In the Australian state of Victoria, the Victorian Curriculum and Assessment Authority has set out minimum standards for its electric bass students doing their end-of-year Solo performance recital. To graduate, students must perform pieces and songs from a set list that includes Baroque suite movements that were originally written for cello, 1960s Motown tunes, 1970s fusion jazz solos, and 1980s slap bass tunes. A typical program may include a Prelude by J.S. Bach; "Portrait of Tracy" by Jaco Pastorius; "Twisted" by Wardell Gray and Annie Ross; "What's Going On" by James Jamerson; and the funky Disco hit "Le Freak" by Chic.[66]
Fender also began production of the Mustang Bass; a 30-inch (762 mm) scale length instrument used by bassists such as Tina Weymouth of Talking Heads and Bill Wyman of The Rolling Stones ("P" and "J" basses have a scale length of 34 inches (864 mm), a design echoed on most current production electric basses of all makes). In the 1950s and 1960s, the instrument was often called the "Fender bass", due to Fender's early dominance in the market. The Fender VI, a baritone guitar, was tuned one octave lower than standard guitar tuning. It was released in 1961, and was favored by Jack Bruce of Cream.[20]

Fender also began production of the Mustang Bass; a 30-inch (762 mm) scale length instrument used by bassists such as Tina Weymouth of Talking Heads and Bill Wyman of The Rolling Stones ("P" and "J" basses have a scale length of 34 inches (864 mm), a design echoed on most current production electric basses of all makes). In the 1950s and 1960s, the instrument was often called the "Fender bass", due to Fender's early dominance in the market. The Fender VI, a baritone guitar, was tuned one octave lower than standard guitar tuning. It was released in 1961, and was favored by Jack Bruce of Cream.[20]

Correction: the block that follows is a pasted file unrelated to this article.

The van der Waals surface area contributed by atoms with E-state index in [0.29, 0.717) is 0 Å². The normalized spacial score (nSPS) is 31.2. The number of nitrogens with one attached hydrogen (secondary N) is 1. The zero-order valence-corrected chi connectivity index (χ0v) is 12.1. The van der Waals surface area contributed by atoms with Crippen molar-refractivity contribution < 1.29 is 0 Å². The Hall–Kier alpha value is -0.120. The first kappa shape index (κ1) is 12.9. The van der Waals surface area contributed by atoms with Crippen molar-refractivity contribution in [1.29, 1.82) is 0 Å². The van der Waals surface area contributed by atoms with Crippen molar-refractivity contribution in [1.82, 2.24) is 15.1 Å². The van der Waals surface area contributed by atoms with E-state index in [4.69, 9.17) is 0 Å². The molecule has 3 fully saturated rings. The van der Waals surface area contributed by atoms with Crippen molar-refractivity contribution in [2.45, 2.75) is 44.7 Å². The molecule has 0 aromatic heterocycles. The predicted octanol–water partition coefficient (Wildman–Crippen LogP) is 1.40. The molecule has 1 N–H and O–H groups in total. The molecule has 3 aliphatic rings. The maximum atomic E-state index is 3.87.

Six strings are usually tuned B0–E1–A1–D2–G2–C3—like a four-string bass with an additional low B string and a high C string. Some players prefer B0–E1–A1–D2–F♯2–B2, which preserves the intervals of standard six-string guitar tuning (an octave and a fourth lower) and makes the highest and lowest string the same note two octaves apart. While less common than four or five-string basses, they appear in Latin, jazz, and other genres, as well as in studio work where a session musician's single instrument must be highly versatile, and to facilitate sightreading in the recording studio. Alternative tunings for six-string bass include B–E–A–D–G–B, matching the first five strings of an acoustic or electric guitar with an additional low B, and E–A–D–G–B–E, completely matching the tuning of a six-string guitar but one octave lower allowing the use of guitar chord fingerings. Rarer tunings such as E–A–D–G–C–F and F♯–B–E–A–D–G provide a lower or higher range in a given position while maintaining consistent string intervals. In 1974, Anthony Jackson worked with Carl Thompson to create the Contrabass guitar (BEADGC). Later, Jackson brought his ideas to Fodera and worked with Ken Smith to create a wider-spaced Contrabass guitar, which evolved to the modern six-string bass.
The electric bass guitar has occasionally been used in contemporary classical music (art music) since the late 1960s. Contemporary composers often obtained unusual sounds or instrumental timbres through the use of non-traditional (or unconventional) instruments or playing techniques. As such, bass guitarists playing contemporary classical music may be instructed to pluck or strum the instrument in unusual ways.
Since there are so many digital pianos worthy of your attention in this catalog, you may want to narrow down your choices using some of the search options on the sidebar. For example, if you select stage digital pianos under the category section, you'll be presented with all the digital pianos that were made for the stage. Once here you have the opportunity to drill down even further and can search by topics like number of keys, MIDI/USB Connections or by whether or not the digital piano has built-in speakers.
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